The connection between sex hormones and obstructive sleep apnea (OSA) is complex and two-directional. Obstructive sleep apnea is affected in several ways by female sex hormones, such as estrogen and progesterone, and their male counterparts, such as testosterone. At the same time, lack of sleep, and sleep apnea specifically, affect the production and secretion of sex hormones.
Due to hormonal, anatomical and physiological reasons, there is a basic difference in sleep patterns between the sexes. For example, women tend to fall asleep earlier and quicker than men, and to have shorter sleep cycles. In addition, sleep architecture and depth vary with hormonal landmarks such as puberty, menstruation, pregnancy and menopause. They may also affect sleep disorders, and sleep apnea specifically.
Sex hormones influence sleep and breathing both directly and indirectly, their direct effect mediated by GABA and NMDA receptors in nerve and muscle systems. Elevation and decline in hormones’ levels and their changing ratios, contribute to changes in sleep, and sleep apnea.
During pregnancy, for example, progesterone becomes more dominant, which is likely related to the typical tiredness and sleepiness. That if we ignore all other things that make a pregnant woman get up at night… 🙂 Progesterone’s effect also accounts for the more rapid breathing during pregnancy. The changing levels of sex hormones and their effect on the tension or relexation of pharyngeal musclesrelaxation, are also likely to be related to the exacerbation of snoring and sleep apnea in later stages of pregnancy.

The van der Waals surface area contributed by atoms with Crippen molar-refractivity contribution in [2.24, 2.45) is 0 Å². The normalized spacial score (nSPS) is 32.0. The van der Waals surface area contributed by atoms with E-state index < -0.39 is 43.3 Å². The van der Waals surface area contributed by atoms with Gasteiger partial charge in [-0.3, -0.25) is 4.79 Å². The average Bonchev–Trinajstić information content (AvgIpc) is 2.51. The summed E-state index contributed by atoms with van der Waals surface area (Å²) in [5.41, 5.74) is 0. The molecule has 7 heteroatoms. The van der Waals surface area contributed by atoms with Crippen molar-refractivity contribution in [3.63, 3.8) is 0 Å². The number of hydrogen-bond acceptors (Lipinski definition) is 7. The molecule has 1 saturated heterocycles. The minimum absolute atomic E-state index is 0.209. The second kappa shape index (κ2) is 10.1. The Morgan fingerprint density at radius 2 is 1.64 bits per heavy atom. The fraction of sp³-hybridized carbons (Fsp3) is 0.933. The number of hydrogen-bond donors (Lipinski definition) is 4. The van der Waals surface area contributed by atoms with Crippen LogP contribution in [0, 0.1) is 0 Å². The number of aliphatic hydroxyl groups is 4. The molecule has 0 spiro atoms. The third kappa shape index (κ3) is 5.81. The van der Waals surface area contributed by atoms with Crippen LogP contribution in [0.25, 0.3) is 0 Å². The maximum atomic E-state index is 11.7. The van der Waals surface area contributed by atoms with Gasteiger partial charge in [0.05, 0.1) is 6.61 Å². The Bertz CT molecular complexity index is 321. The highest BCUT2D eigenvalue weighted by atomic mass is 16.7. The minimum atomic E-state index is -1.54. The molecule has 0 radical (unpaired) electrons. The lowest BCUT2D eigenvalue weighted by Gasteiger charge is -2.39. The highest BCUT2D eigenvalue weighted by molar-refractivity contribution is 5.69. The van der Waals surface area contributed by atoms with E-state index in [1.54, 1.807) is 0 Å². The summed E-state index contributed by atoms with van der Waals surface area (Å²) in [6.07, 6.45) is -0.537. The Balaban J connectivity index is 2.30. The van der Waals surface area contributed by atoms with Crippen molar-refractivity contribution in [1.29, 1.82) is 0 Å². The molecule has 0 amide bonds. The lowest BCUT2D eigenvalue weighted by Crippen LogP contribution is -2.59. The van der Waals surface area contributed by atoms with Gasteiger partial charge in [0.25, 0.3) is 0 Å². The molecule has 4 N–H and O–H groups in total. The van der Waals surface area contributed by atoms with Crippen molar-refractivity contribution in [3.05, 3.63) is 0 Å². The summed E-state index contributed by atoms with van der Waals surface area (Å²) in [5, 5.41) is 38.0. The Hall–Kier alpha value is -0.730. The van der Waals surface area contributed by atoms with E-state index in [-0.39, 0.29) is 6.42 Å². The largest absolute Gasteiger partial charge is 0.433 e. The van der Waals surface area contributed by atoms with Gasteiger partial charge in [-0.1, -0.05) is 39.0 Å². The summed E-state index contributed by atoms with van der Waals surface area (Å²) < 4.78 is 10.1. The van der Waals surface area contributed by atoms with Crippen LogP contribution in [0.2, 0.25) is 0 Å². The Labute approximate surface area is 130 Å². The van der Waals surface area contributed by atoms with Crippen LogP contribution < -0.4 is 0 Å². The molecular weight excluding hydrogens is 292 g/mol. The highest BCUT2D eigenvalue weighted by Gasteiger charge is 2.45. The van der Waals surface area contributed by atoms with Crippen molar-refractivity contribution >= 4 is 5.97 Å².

After menopause, the prevalence of obstructive sleep apnea in women begins to approach that of men. Hormonal changes play a direct role, but also the change in fat distribution that naturally occur with age. Hormone replacement therapy also has an effect on sleep patterns and sleep apnea, as it reduces the prevalence and severity of apnea compared to women not taking hormonal treatment.
Another link connects sleep apnea and polycystic ovary syndrome (PCOS). It is difficult to untangle the complex connection between sleep apnea, hormonal changes, and obesity that characterizes the syndrome, and we might get to it in another time.
Obstructive sleep apnea is not only a matter of quality of life. It is proven to contribute to the development of diabetes, hypertension, heart disease, sexual dysfunction and mood swings, and there for is a significant diagnosis to make, and a condition worth treating. When practicing gender-oriented medicine it is important to remember the role of sex hormones, and the two-directional relationship with sleep and obstructive sleep apnea.
In my experience, talking about sleep during the medical encounter might be difficult, sometimes even more than talking about bowel habits, or sex. It is an intimate subject that we sometimes don’t consider to be as important as our waking hours. For these reasons and others, sleep disorders are in general underdiagnosed, and are even more overlooked when it comes to women. Obstructive sleep apnea is a specific, common case of a sleep disorder. Its underdiagnoses in women, especially post-menopausal and the elderly, affects women’s long term health in many aspects of life. If you suffer from obstructive sleep apnea, or suspect that you do, I hope this article will encourage you to discuss it with your physician.
Wishing refreshing sleep and good health,